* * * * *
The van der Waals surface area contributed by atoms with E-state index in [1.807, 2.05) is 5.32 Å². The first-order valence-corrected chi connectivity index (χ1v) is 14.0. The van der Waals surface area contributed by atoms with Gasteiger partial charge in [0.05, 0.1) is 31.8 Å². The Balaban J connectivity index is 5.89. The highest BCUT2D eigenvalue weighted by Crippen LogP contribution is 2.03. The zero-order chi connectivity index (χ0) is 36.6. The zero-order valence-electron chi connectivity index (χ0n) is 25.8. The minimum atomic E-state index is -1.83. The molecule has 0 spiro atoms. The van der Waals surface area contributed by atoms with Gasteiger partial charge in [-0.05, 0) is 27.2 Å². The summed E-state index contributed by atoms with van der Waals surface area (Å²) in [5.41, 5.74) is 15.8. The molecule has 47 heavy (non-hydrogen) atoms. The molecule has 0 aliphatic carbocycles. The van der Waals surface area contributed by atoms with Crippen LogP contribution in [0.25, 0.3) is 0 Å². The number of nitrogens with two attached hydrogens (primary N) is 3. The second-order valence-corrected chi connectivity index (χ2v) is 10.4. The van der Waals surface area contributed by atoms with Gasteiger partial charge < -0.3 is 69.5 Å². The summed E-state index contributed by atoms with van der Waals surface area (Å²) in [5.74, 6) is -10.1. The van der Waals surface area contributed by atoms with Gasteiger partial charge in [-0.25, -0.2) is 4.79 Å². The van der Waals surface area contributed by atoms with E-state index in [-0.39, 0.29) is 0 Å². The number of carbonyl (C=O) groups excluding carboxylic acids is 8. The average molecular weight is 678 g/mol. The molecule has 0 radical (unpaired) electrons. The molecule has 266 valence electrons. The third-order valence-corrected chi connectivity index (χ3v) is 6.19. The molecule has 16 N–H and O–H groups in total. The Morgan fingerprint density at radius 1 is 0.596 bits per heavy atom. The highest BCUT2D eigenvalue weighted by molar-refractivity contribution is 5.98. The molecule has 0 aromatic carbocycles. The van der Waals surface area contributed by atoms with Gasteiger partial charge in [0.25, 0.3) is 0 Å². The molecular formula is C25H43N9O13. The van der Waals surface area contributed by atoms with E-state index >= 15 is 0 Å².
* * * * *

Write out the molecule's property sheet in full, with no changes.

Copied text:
The van der Waals surface area contributed by atoms with E-state index in [1.807, 2.05) is 5.32 Å². The first-order valence-corrected chi connectivity index (χ1v) is 14.0. The van der Waals surface area contributed by atoms with Gasteiger partial charge in [0.05, 0.1) is 31.8 Å². The Balaban J connectivity index is 5.89. The highest BCUT2D eigenvalue weighted by Crippen LogP contribution is 2.03. The zero-order chi connectivity index (χ0) is 36.6. The zero-order valence-electron chi connectivity index (χ0n) is 25.8. The minimum atomic E-state index is -1.83. The molecule has 0 spiro atoms. The van der Waals surface area contributed by atoms with Gasteiger partial charge in [-0.05, 0) is 27.2 Å². The summed E-state index contributed by atoms with van der Waals surface area (Å²) in [5.41, 5.74) is 15.8. The molecule has 47 heavy (non-hydrogen) atoms. The molecule has 0 aliphatic carbocycles. The van der Waals surface area contributed by atoms with Crippen LogP contribution in [0.25, 0.3) is 0 Å². The number of nitrogens with two attached hydrogens (primary N) is 3. The second-order valence-corrected chi connectivity index (χ2v) is 10.4. The van der Waals surface area contributed by atoms with Gasteiger partial charge < -0.3 is 69.5 Å². The summed E-state index contributed by atoms with van der Waals surface area (Å²) in [5.74, 6) is -10.1. The van der Waals surface area contributed by atoms with Gasteiger partial charge in [-0.25, -0.2) is 4.79 Å². The van der Waals surface area contributed by atoms with E-state index in [-0.39, 0.29) is 0 Å². The number of carbonyl (C=O) groups excluding carboxylic acids is 8. The average molecular weight is 678 g/mol. The molecule has 0 radical (unpaired) electrons. The molecule has 266 valence electrons. The third-order valence-corrected chi connectivity index (χ3v) is 6.19. The molecule has 16 N–H and O–H groups in total. The Morgan fingerprint density at radius 1 is 0.596 bits per heavy atom. The highest BCUT2D eigenvalue weighted by molar-refractivity contribution is 5.98. The molecule has 0 aromatic carbocycles. The van der Waals surface area contributed by atoms with Gasteiger partial charge in [0.25, 0.3) is 0 Å². The molecular formula is C25H43N9O13. The van der Waals surface area contributed by atoms with E-state index >= 15 is 0 Å².